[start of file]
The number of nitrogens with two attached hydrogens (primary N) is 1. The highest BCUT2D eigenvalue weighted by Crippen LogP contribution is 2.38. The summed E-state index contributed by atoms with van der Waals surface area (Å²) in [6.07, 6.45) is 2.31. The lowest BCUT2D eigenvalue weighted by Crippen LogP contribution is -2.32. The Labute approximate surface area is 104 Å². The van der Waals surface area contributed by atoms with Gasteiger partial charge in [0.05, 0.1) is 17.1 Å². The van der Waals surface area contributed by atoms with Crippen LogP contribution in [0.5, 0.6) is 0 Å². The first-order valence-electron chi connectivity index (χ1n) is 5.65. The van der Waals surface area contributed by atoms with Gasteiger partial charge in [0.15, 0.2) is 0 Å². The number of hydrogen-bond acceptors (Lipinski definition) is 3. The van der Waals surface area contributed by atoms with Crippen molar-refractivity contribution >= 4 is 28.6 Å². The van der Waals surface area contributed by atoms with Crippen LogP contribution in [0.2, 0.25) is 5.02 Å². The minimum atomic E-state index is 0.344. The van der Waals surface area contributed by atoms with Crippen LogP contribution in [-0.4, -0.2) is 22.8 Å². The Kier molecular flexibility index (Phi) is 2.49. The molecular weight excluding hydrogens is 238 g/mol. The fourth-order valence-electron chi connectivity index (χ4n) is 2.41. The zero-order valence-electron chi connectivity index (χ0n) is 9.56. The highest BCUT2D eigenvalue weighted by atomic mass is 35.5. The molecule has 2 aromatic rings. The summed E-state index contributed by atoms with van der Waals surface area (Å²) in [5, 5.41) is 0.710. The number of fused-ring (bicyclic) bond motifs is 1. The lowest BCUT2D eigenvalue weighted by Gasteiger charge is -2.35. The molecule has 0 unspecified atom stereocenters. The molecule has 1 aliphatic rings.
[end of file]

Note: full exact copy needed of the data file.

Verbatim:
The number of nitrogens with two attached hydrogens (primary N) is 1. The highest BCUT2D eigenvalue weighted by Crippen LogP contribution is 2.38. The summed E-state index contributed by atoms with van der Waals surface area (Å²) in [6.07, 6.45) is 2.31. The lowest BCUT2D eigenvalue weighted by Crippen LogP contribution is -2.32. The Labute approximate surface area is 104 Å². The van der Waals surface area contributed by atoms with Gasteiger partial charge in [0.05, 0.1) is 17.1 Å². The van der Waals surface area contributed by atoms with Crippen LogP contribution in [0.5, 0.6) is 0 Å². The first-order valence-electron chi connectivity index (χ1n) is 5.65. The van der Waals surface area contributed by atoms with Gasteiger partial charge in [0.15, 0.2) is 0 Å². The number of hydrogen-bond acceptors (Lipinski definition) is 3. The van der Waals surface area contributed by atoms with Crippen molar-refractivity contribution >= 4 is 28.6 Å². The van der Waals surface area contributed by atoms with Crippen LogP contribution in [0.2, 0.25) is 5.02 Å². The minimum atomic E-state index is 0.344. The van der Waals surface area contributed by atoms with Crippen LogP contribution in [-0.4, -0.2) is 22.8 Å². The Kier molecular flexibility index (Phi) is 2.49. The molecular weight excluding hydrogens is 238 g/mol. The fourth-order valence-electron chi connectivity index (χ4n) is 2.41. The zero-order valence-electron chi connectivity index (χ0n) is 9.56. The highest BCUT2D eigenvalue weighted by atomic mass is 35.5. The molecule has 2 aromatic rings. The summed E-state index contributed by atoms with van der Waals surface area (Å²) in [5, 5.41) is 0.710. The number of fused-ring (bicyclic) bond motifs is 1. The lowest BCUT2D eigenvalue weighted by Gasteiger charge is -2.35. The molecule has 0 unspecified atom stereocenters. The molecule has 1 aliphatic rings.